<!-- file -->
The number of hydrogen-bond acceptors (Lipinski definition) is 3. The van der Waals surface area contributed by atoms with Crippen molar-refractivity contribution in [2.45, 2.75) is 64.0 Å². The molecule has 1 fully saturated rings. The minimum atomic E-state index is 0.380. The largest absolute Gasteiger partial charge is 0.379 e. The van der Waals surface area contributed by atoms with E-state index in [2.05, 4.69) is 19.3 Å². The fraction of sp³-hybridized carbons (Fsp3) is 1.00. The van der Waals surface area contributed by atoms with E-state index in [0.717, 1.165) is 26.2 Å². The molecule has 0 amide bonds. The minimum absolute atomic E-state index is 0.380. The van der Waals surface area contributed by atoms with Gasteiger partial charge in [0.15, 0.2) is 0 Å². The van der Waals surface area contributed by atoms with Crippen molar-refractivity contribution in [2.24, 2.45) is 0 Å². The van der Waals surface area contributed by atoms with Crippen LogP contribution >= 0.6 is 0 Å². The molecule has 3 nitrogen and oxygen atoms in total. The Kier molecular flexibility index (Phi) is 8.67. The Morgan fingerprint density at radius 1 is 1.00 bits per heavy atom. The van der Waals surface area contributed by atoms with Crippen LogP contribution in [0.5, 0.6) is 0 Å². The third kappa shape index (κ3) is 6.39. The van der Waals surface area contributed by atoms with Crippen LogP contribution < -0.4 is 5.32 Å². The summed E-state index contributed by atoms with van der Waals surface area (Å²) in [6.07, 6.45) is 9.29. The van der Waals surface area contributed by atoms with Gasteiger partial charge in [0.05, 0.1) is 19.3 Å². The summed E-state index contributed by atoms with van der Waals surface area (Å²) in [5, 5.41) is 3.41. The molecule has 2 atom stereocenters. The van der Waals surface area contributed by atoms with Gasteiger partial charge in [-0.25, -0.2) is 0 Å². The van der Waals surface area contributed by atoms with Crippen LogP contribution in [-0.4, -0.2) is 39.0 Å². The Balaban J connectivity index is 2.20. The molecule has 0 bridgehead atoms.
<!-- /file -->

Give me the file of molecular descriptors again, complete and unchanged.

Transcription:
The number of hydrogen-bond acceptors (Lipinski definition) is 3. The van der Waals surface area contributed by atoms with Crippen molar-refractivity contribution in [2.45, 2.75) is 64.0 Å². The molecule has 1 fully saturated rings. The minimum atomic E-state index is 0.380. The largest absolute Gasteiger partial charge is 0.379 e. The van der Waals surface area contributed by atoms with E-state index in [2.05, 4.69) is 19.3 Å². The fraction of sp³-hybridized carbons (Fsp3) is 1.00. The van der Waals surface area contributed by atoms with E-state index in [0.717, 1.165) is 26.2 Å². The molecule has 0 amide bonds. The minimum absolute atomic E-state index is 0.380. The van der Waals surface area contributed by atoms with Gasteiger partial charge in [0.15, 0.2) is 0 Å². The van der Waals surface area contributed by atoms with Crippen molar-refractivity contribution in [2.24, 2.45) is 0 Å². The van der Waals surface area contributed by atoms with Crippen LogP contribution >= 0.6 is 0 Å². The molecule has 3 nitrogen and oxygen atoms in total. The Kier molecular flexibility index (Phi) is 8.67. The Morgan fingerprint density at radius 1 is 1.00 bits per heavy atom. The van der Waals surface area contributed by atoms with Crippen LogP contribution in [0.5, 0.6) is 0 Å². The third kappa shape index (κ3) is 6.39. The van der Waals surface area contributed by atoms with Crippen LogP contribution < -0.4 is 5.32 Å². The summed E-state index contributed by atoms with van der Waals surface area (Å²) in [6.07, 6.45) is 9.29. The van der Waals surface area contributed by atoms with Gasteiger partial charge in [0.05, 0.1) is 19.3 Å². The summed E-state index contributed by atoms with van der Waals surface area (Å²) in [5, 5.41) is 3.41. The molecule has 2 atom stereocenters. The van der Waals surface area contributed by atoms with Gasteiger partial charge in [-0.25, -0.2) is 0 Å². The van der Waals surface area contributed by atoms with Crippen LogP contribution in [-0.4, -0.2) is 39.0 Å². The Balaban J connectivity index is 2.20. The molecule has 0 bridgehead atoms.